That’s true, it might. But the mere fact that a practice calls to mind some past trauma doesn’t mean that the practice is wrong or that the person(s) engaged in the practice should cease from doing it, particularly if they believe there are important reasons to do it which outweigh the broad associations that the traumatized individual(s) is drawing between the present practice and the past event.
I understand that for some Jewish people the practice recalls the image of past forced baptisms and other regrettable practices. But from the Mormon perspective the practice is the way of saving people’s lives in the future. So why should the Mormon cease and desist from a practice that they believe is life-saving (a proxy baptism in the name of a deceased individual) because some individuals draw an association between that and a practice that everybody agrees is wrong (i.e. a forced baptism of a living human being)?
Imagine a coastal town near a fault line. The government believes that there will be a tsunami at some point in the future so they plan to build a seawall to protect the town from the anticipated tsunami. Some of the residents are German immigrants who escaped East Berlin and still have memories of the wall and they protest that the seawall ought not be built because of its association in their mind with the wall that once divided Berlin. Based on the government’s belief that the wall is necessary to save the town in the event of an earthquake / tsunami, they would be forced to set aside these concerns and continue the construction of the wall. Similarly, given their beliefs about the afterlife the Mormons ought to set aside the concerns of some Jewish people about the association with past oppressive actions and thus continue their proxy baptisms.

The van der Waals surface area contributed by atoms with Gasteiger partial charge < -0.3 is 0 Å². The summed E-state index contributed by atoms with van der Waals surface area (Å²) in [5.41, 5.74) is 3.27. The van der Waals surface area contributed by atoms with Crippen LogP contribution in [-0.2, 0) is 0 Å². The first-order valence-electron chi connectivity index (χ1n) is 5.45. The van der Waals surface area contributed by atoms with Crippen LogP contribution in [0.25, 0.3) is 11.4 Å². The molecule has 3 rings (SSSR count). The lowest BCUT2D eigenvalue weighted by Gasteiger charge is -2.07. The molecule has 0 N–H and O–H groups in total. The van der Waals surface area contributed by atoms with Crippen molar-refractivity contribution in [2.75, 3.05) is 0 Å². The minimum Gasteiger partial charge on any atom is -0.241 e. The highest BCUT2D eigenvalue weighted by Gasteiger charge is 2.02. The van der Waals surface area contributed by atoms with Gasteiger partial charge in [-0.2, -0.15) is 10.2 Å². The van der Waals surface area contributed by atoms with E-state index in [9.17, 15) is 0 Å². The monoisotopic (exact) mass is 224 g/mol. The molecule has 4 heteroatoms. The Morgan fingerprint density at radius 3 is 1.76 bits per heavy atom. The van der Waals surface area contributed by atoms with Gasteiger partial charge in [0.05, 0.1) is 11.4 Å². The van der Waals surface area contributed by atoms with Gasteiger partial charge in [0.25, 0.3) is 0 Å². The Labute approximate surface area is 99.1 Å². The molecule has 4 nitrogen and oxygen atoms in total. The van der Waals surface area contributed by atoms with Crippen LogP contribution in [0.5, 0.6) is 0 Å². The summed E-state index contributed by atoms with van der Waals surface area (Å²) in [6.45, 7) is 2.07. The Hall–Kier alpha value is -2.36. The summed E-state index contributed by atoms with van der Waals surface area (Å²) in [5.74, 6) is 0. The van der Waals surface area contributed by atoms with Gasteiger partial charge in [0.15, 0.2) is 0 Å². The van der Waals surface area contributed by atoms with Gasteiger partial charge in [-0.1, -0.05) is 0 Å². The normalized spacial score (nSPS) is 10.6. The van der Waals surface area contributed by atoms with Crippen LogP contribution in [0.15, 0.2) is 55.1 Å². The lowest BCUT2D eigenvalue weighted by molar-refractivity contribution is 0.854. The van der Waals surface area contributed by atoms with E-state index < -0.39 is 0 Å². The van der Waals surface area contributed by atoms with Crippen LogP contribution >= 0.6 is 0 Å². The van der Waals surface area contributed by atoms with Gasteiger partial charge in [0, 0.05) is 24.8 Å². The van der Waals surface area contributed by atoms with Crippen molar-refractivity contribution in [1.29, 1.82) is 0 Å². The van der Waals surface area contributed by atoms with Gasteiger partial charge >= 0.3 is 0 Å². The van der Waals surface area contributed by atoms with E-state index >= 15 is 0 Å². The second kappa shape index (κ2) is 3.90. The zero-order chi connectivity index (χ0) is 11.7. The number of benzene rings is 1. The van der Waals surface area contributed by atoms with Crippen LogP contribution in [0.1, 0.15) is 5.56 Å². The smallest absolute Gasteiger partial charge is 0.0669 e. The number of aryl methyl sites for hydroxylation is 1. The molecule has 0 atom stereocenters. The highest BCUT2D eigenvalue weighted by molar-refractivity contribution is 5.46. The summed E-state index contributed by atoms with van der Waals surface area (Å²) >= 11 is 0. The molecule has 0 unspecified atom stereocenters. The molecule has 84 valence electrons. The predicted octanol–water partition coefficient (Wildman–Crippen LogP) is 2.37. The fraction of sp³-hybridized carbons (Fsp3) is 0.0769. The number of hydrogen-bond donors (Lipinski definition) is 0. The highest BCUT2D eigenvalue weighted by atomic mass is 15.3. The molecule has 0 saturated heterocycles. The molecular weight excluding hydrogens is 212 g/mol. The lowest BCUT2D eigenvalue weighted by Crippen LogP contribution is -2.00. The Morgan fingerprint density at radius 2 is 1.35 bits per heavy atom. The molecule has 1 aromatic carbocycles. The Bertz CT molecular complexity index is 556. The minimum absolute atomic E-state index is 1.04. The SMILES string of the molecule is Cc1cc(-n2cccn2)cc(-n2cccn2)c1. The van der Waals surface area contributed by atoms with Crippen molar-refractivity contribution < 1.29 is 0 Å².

Argument 3: Proxy baptism is a forcible post-humous baptism
Now we get to the final argument against proxy baptism, the claim that it is the equivalent of a forced post-humous baptism. Clamat writes:
“I’m not sure where I come down on the issue of proxy baptism. My mother in law once actually tried to have my kids secretly baptized in the Catholic church. The church told her “uh, we don’t think so,” of course. I was plenty peeved at her personally for her duplicity, but was only a little miffed from a religious standpoint. “
Presumably Clamat was “only a little miffed from a religious standpoint” because he recognizes that his mother-in-law believed that she was saving the child’s soul. (I hope his mother-in-law now knows that according to Catholic doctrine unbaptized infants go to heaven, not limbo.)
But wait a minute. Why is Clamat talking about this unfortunate episode with his mother-in-law? Isn’t it apples and oranges? The case of his mother-in-law was an actual baptism undertaken against the wishes of the child’s parents. But that is not what Mormons are doing. They are engaged in proxy baptisms. They’re not actually baptizing the dead.
Or are they?
This is where things get interesting. In his interview on MSNBC Elie Wiesel repeatedly describes the practice as if the proxy baptisms undertaken by Mormons actually have baptized his deceased relatives and made them Mormon. And that’s where things descend into rank confusion because Mormons have only succeeded in baptizing Wiesel’s deceased relatives if Mormonism is true in which case a rational person would want their relatives to be baptized post-humously.
So this third argument, clearly presented by Wiesel and hinted at by Clamat, is the most brazenly irrational for it entails that the Mormon practice is wrong precisely to the extent that the Mormons are right in doing it.